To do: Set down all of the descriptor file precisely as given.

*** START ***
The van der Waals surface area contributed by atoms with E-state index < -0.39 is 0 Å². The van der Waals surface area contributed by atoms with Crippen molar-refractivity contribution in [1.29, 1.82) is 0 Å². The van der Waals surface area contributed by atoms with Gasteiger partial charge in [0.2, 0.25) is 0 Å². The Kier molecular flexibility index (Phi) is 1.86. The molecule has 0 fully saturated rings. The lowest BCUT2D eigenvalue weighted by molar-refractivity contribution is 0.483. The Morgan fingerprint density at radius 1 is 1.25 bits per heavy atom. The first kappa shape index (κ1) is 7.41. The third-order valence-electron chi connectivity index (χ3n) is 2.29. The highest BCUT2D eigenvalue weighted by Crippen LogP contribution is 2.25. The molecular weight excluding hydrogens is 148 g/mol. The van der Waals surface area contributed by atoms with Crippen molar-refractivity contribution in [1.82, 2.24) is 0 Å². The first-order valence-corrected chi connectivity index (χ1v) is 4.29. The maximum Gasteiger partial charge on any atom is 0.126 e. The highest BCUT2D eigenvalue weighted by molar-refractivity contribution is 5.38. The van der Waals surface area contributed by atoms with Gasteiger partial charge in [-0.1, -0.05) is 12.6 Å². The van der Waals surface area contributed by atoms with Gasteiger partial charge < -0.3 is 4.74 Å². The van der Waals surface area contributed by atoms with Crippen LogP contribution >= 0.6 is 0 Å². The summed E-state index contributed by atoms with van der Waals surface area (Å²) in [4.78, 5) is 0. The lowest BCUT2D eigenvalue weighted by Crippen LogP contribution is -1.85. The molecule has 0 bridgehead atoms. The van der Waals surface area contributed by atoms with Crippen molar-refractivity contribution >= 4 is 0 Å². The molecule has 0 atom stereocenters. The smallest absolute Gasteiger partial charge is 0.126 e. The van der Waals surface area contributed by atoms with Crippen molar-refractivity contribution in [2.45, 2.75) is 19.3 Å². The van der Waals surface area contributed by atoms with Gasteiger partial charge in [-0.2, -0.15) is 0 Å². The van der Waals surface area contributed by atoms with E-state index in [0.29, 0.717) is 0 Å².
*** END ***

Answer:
The van der Waals surface area contributed by atoms with E-state index < -0.39 is 0 Å². The van der Waals surface area contributed by atoms with Crippen molar-refractivity contribution in [1.29, 1.82) is 0 Å². The van der Waals surface area contributed by atoms with Gasteiger partial charge in [0.2, 0.25) is 0 Å². The Kier molecular flexibility index (Phi) is 1.86. The molecule has 0 fully saturated rings. The lowest BCUT2D eigenvalue weighted by molar-refractivity contribution is 0.483. The Morgan fingerprint density at radius 1 is 1.25 bits per heavy atom. The first kappa shape index (κ1) is 7.41. The third-order valence-electron chi connectivity index (χ3n) is 2.29. The highest BCUT2D eigenvalue weighted by Crippen LogP contribution is 2.25. The molecular weight excluding hydrogens is 148 g/mol. The van der Waals surface area contributed by atoms with Crippen molar-refractivity contribution in [1.82, 2.24) is 0 Å². The first-order valence-corrected chi connectivity index (χ1v) is 4.29. The maximum Gasteiger partial charge on any atom is 0.126 e. The highest BCUT2D eigenvalue weighted by molar-refractivity contribution is 5.38. The van der Waals surface area contributed by atoms with Gasteiger partial charge in [-0.1, -0.05) is 12.6 Å². The van der Waals surface area contributed by atoms with Gasteiger partial charge < -0.3 is 4.74 Å². The van der Waals surface area contributed by atoms with Crippen LogP contribution >= 0.6 is 0 Å². The summed E-state index contributed by atoms with van der Waals surface area (Å²) in [4.78, 5) is 0. The lowest BCUT2D eigenvalue weighted by Crippen LogP contribution is -1.85. The molecule has 0 bridgehead atoms. The van der Waals surface area contributed by atoms with Crippen molar-refractivity contribution >= 4 is 0 Å². The molecule has 0 atom stereocenters. The smallest absolute Gasteiger partial charge is 0.126 e. The van der Waals surface area contributed by atoms with Crippen molar-refractivity contribution in [2.45, 2.75) is 19.3 Å². The van der Waals surface area contributed by atoms with Gasteiger partial charge in [-0.2, -0.15) is 0 Å². The van der Waals surface area contributed by atoms with E-state index in [0.29, 0.717) is 0 Å².